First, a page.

THE OLDER YOU GET, the more you tend to talk about retirement and finally being able to do the things you love. I was more fortunate than most of my friends. A few years before I retired, I starting doing what I thought I loved: sailing and living on a boat. My entire adult life had been spent with that dream, but I never was able to determine if it was simply an amusement or something I would be truly passionate about. It turned out to be an amusement.
Here are eight reasons you need to do what you love now.
1. It can take time to find your passion.
To discover what you really love can take time and lots of different experiences. I’ve lost count of the activities I’ve tried and then found weren’t what I expected. It can take years to pinpoint that one special thing. The sooner you start, the sooner you’ll make the discovery.
2. A little is better than nothing.
Doing what you love part time is better then waiting 30 or 40 years to be able to work at it full time. You have the time if you make the time.
Every week, I would schedule time for the things I loved to do as I would a business meeting. Work, family, and a hundred other things will get in the way but, if you love doing something, you’ll make the time for it.
3. You can evolve with the inevitable changes.
There is no field or creative endeavor that’s not affected by changes in technology or style. Waiting until you retire to pursue your passion could render that passion unrecognizable. When I started in photography, the only option was film. By the time I retired, everything was completely different.
4. You need time to build your community.
Many endeavors require community for true success and accomplishment. Most things creative are learned from and appreciated by those around you. For years prior to my retirement, I would schedule a photography workshop every year. The workshop environment was invaluable. Waiting until you retire will deprive you of all of that rich knowledge and experience.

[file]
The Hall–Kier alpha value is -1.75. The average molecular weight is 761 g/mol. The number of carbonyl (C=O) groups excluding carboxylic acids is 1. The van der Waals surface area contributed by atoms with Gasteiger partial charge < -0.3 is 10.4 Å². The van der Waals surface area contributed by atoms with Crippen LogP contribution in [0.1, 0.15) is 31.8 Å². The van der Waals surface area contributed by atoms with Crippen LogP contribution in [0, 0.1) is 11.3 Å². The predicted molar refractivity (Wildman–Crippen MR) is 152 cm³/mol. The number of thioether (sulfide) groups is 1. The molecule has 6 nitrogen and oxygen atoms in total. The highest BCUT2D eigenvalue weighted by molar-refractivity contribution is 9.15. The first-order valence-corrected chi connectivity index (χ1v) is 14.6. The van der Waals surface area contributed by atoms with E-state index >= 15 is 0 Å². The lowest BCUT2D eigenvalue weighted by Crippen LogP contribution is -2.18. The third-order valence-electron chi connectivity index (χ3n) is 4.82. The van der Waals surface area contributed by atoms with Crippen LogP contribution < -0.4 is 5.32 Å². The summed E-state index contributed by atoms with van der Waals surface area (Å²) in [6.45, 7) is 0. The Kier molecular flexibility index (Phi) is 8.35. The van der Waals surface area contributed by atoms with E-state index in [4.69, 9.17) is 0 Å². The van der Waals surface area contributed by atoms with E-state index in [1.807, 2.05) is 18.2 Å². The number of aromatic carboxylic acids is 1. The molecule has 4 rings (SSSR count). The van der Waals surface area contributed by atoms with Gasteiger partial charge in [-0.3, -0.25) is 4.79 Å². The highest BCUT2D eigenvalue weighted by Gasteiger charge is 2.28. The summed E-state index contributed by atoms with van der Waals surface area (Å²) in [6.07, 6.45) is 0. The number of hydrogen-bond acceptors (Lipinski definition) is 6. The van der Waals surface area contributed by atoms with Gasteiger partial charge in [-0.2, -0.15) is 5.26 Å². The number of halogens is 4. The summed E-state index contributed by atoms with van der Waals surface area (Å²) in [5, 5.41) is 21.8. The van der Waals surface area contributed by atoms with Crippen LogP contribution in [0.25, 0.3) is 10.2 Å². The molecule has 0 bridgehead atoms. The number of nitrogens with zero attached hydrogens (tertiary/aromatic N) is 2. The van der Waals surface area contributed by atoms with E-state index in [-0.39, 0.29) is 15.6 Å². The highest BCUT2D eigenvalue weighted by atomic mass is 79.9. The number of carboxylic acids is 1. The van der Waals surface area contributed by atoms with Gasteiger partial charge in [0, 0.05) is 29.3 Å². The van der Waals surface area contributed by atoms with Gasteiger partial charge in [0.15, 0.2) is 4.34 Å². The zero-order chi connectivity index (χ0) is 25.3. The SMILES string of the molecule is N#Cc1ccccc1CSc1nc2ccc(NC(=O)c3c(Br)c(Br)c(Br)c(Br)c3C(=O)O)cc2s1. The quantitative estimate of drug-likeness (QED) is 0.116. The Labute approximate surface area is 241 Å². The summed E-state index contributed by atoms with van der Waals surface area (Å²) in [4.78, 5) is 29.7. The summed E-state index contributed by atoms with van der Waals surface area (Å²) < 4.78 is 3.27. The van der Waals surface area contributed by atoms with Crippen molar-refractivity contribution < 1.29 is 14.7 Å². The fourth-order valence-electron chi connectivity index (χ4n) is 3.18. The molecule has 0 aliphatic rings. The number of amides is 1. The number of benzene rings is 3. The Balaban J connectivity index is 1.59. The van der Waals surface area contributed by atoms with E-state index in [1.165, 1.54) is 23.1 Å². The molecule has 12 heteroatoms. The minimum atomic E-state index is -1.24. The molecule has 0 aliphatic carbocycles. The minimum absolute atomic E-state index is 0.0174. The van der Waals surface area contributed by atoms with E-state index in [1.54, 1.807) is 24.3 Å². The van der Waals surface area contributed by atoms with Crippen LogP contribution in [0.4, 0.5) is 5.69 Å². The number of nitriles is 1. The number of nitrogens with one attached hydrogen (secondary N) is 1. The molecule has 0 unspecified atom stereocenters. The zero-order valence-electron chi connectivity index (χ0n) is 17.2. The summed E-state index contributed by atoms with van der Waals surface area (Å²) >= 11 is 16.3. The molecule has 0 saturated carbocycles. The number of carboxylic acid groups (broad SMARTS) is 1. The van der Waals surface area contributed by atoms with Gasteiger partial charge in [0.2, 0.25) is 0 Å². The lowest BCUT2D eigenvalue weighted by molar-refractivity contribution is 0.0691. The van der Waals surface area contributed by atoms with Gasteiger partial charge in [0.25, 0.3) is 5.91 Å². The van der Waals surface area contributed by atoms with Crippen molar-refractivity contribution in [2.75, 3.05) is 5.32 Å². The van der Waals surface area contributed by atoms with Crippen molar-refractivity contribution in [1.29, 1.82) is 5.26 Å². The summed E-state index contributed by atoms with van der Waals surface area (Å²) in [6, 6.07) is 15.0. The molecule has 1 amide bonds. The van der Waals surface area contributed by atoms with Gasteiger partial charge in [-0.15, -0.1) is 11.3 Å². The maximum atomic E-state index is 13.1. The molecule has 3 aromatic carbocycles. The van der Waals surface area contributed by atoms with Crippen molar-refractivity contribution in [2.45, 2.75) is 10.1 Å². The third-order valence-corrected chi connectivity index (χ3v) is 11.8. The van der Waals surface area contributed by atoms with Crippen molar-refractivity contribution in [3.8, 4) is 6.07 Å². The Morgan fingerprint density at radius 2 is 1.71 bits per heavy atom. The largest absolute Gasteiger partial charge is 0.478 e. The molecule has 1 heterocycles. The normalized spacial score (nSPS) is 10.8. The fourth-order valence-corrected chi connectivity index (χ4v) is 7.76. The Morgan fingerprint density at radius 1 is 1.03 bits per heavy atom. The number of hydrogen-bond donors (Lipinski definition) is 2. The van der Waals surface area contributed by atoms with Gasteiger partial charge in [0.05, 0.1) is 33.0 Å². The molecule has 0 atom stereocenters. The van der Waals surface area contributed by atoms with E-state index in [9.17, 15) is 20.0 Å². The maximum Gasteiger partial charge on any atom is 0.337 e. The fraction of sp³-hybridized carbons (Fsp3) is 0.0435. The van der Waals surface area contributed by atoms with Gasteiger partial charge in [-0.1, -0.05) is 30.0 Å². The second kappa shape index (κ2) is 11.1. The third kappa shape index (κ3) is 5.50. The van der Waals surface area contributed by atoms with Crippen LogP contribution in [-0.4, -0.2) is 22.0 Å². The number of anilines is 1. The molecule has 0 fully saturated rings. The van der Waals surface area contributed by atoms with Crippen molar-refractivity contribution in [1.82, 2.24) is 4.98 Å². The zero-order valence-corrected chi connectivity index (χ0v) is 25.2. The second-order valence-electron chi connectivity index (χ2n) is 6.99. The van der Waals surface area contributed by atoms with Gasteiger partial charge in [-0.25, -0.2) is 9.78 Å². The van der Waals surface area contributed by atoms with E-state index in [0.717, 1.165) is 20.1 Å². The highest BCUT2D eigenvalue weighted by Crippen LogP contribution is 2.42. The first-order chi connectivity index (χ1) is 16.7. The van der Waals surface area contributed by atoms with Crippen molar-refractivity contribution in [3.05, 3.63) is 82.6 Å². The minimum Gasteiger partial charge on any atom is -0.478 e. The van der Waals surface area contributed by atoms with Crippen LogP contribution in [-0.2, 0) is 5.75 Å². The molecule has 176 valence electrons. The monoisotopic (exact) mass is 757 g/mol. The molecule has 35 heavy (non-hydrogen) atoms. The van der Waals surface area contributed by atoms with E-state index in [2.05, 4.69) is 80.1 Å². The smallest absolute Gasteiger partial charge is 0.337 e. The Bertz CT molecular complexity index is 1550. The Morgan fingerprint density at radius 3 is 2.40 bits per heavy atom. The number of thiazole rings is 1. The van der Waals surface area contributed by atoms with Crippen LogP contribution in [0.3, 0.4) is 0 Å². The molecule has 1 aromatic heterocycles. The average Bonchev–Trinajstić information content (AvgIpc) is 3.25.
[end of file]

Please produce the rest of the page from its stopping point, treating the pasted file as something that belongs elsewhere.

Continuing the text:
5. You’ll likely have a fixed income when you retire.
Many passions require equipment, and equipment requires money (or a rich relative). Waiting until you retire will put you into that sparse world of the fixed income. Start now; what’s the use of doing something you love if you can’t spend money on it?
6. Face it, your body won’t be the same as it is now.
Getting older is not for the faint of heart, believe me. The sad fact is you just can’t do some of the physical things at 60-something that you could at 20-something. Fitness goes a long way, but there’s no cure for aging. If you wait, the only thing you’ll get out of it is older.
7. You can start acquiring knowledge now.
Everything we do requires learning to one extent or another. When learning about something you love, that learning is at the core of the experience. Don’t deprive yourself of the experience, or the wonders of discovery, by waiting until you retire.
8. Avoid sudden and drastic change.
Most people are uncomfortable with change. Change is more easily mastered when presented slowly over a period of time. When I retired, a major part of my life changed. The transition was made simpler because I was already doing the things I loved prior to retirement. Ease yourself into a lifestyle change.
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